March 27th, 2012

Transitioning from Trainee to Attending? The Business Details

Several Cardiology Fellows who are attending ACC.12 this week are blogging together on CardioExchange.  The Fellows include Tariq AhmadBill CornwellMegan CoylewrightJeremiah Depta, and John Ryan (moderator). Read the previous post here. Read the next one here.

As trainees, we are so preoccupied with learning the fundamentals of cardiology that we have hardly any time to learn, or even think about, the business of medicine. Fortunately, Dr. Justin Matthew Bachmann, chair of the ACC Fellow in Training Center, organized on Monday a great  session on career development to help us gain a better understanding of some critical issues, which we need to be familiar with as soon as we enter the workforce. For example, regarding interviewing and contract negotiations, there are many general things to mull over, like group strengths and interests, key affiliations, electronic medical records and liability claims. Specific considerations include meeting the practice manager and determining whether you agree with how he/she runs the group.

What about the contract length? Terms and termination? Assistance with relocating? Loan repayment assistance? CME allowance? These are important for both the applicant and the employer. According to Susan Childs, founder of Evolution Healthcare Consulting, groups can spend excessive amounts of money on recruiting and relocating new partners, sometimes in excess of $100,000. In light of these numbers, it is critical that the “t”s are crossed, the “i”‘s dotted, and no stone left unturned when determining whether a group is the right fit for you and you are the right fit for the group. Childs explained that job dissatisfaction usually stems from a failure to clearly define terms during contract negotiations; so this issue is critically important when transitioning from fellow to attending physician.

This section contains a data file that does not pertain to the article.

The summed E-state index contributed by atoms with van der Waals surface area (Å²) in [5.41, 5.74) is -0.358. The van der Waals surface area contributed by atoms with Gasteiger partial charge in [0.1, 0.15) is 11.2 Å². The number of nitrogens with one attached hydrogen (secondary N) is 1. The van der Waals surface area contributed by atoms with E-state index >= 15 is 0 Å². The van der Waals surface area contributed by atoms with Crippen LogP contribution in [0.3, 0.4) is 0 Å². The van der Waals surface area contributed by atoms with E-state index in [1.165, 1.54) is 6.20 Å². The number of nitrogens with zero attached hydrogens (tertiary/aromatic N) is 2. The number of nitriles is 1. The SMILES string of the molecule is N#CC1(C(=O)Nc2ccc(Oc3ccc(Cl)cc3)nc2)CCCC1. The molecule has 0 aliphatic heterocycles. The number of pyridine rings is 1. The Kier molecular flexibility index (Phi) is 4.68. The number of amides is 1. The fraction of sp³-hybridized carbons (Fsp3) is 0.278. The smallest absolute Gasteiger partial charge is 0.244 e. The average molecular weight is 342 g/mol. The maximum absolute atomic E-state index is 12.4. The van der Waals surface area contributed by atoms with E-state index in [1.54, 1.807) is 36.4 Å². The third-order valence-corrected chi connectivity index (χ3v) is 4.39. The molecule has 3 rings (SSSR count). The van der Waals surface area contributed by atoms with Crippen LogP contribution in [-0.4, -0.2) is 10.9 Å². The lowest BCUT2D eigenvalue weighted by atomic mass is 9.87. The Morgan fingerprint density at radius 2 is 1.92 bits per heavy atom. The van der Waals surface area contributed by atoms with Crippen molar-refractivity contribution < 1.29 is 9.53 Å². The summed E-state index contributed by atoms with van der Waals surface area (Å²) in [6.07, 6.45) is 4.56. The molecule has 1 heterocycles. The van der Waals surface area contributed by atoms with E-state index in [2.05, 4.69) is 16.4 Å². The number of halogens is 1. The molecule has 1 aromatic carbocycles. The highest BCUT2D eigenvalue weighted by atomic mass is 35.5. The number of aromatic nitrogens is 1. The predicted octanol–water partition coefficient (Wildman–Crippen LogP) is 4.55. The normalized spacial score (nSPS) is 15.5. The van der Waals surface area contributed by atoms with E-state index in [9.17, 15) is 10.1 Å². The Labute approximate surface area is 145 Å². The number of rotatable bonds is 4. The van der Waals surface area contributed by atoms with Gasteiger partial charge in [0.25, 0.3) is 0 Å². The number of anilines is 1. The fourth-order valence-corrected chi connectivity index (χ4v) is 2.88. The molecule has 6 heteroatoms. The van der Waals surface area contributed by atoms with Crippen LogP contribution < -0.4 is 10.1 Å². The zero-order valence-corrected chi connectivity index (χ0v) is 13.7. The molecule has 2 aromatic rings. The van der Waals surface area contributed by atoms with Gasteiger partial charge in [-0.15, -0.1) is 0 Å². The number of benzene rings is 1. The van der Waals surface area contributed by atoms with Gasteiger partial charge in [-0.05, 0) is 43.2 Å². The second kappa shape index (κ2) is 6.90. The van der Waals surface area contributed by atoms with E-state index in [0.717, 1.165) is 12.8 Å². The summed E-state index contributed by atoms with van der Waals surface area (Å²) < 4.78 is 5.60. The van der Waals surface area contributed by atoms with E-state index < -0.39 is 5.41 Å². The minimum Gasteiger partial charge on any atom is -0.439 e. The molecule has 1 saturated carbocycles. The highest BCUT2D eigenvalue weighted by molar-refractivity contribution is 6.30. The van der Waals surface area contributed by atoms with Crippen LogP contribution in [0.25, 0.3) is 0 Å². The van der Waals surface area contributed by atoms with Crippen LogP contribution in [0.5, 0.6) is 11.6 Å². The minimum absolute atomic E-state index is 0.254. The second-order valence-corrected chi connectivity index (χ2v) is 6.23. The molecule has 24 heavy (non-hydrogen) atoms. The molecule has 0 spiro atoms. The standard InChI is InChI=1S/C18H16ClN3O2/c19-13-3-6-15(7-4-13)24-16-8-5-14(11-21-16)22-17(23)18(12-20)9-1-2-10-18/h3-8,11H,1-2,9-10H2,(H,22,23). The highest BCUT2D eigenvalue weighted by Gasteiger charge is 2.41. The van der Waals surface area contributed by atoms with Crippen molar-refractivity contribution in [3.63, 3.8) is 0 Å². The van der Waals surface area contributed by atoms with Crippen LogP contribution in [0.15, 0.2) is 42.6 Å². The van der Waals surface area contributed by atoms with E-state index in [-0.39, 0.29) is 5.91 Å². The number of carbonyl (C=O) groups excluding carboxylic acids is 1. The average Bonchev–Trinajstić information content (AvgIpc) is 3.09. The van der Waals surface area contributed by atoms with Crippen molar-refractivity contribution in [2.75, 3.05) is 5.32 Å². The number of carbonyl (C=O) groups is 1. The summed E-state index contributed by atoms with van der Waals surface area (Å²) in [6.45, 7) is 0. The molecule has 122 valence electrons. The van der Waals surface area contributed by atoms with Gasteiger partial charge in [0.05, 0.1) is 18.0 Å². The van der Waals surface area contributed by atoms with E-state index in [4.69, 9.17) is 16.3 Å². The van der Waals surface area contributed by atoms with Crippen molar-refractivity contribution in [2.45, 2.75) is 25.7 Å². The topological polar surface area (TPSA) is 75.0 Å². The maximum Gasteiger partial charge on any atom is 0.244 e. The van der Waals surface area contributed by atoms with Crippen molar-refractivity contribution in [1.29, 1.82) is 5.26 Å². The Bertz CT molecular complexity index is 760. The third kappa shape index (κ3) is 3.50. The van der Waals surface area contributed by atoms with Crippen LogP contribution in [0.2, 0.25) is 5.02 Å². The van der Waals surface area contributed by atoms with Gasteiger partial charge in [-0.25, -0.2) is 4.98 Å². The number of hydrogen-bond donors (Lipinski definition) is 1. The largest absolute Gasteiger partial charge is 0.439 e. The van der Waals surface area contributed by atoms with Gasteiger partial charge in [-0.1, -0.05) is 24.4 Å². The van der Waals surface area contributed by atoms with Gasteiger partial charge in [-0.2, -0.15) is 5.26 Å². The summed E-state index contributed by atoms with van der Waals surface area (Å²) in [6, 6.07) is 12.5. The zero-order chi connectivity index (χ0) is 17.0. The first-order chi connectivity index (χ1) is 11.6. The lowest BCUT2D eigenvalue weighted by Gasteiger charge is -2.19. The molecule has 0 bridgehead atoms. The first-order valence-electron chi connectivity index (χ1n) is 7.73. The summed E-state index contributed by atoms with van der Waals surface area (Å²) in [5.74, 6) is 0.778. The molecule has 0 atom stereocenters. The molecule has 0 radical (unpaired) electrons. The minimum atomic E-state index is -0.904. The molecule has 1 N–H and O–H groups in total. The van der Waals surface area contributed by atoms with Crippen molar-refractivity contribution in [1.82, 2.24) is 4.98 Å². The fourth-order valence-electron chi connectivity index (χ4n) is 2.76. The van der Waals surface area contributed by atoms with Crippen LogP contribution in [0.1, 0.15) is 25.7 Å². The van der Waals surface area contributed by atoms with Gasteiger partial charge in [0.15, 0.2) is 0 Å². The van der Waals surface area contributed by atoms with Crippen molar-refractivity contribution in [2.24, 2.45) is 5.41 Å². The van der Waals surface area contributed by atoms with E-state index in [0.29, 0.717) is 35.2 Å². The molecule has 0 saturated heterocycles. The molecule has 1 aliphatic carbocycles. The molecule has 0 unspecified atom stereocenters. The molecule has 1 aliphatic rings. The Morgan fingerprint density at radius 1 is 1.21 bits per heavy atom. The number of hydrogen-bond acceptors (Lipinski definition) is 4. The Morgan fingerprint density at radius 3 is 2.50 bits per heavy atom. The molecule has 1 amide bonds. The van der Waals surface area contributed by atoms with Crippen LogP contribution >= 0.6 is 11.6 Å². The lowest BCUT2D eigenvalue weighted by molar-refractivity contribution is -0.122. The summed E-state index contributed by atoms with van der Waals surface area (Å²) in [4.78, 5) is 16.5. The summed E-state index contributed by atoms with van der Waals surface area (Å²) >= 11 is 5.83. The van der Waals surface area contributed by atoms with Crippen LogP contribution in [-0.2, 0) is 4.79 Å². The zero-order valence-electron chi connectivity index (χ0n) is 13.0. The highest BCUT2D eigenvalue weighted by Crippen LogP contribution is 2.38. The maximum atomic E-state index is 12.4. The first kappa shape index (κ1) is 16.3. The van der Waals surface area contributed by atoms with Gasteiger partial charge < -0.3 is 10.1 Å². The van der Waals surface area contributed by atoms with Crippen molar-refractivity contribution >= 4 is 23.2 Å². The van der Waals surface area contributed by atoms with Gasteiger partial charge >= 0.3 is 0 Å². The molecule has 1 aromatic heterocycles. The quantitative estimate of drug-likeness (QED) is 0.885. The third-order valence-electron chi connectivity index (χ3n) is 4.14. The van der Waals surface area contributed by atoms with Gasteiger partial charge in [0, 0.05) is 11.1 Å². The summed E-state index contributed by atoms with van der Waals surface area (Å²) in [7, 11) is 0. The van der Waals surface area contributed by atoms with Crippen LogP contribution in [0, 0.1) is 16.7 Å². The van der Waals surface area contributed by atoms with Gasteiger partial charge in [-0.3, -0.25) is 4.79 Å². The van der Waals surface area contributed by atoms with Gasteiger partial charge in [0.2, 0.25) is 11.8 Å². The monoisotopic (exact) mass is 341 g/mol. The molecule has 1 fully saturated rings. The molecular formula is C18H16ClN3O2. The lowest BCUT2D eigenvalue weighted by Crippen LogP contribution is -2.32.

Financial planners were also present and offered counseling for those of us who have accrued exorbitant amounts of debt. According to Michael Merrill, of Finity Group, the average graduate has $180,000 of debt upon entering the workforce. His goal for trainees is  “Become worthless!” — meaning reach the point where you are finally out of the red with a net worth of zero. Some goal! He offered tips to achieve this goal, including meeting with financial planners to establish good money management strategies early, before we “get those contracts” with the big bucks. Merrill explained that all too often he meets with cardiologists who only worsened their debt by making poor decisions with regard to their finances. Early financial planning clearly is another critical piece in the transition from trainee to attending.

Fellows simply don’t have time during their training to consider these issues to any appreciable extent. This was a great opportunity for experts to reinforce important principles, from identifying the right group to negotiating a contract, starting financial planning, and establishing healthy financial habits.

2 Responses to “Transitioning from Trainee to Attending? The Business Details”

  1. David Brogno, Md says:

    I’d like to pose a question to the forum. What makes otherwise smart doctors accept lousy practice positions after finishing fellowship?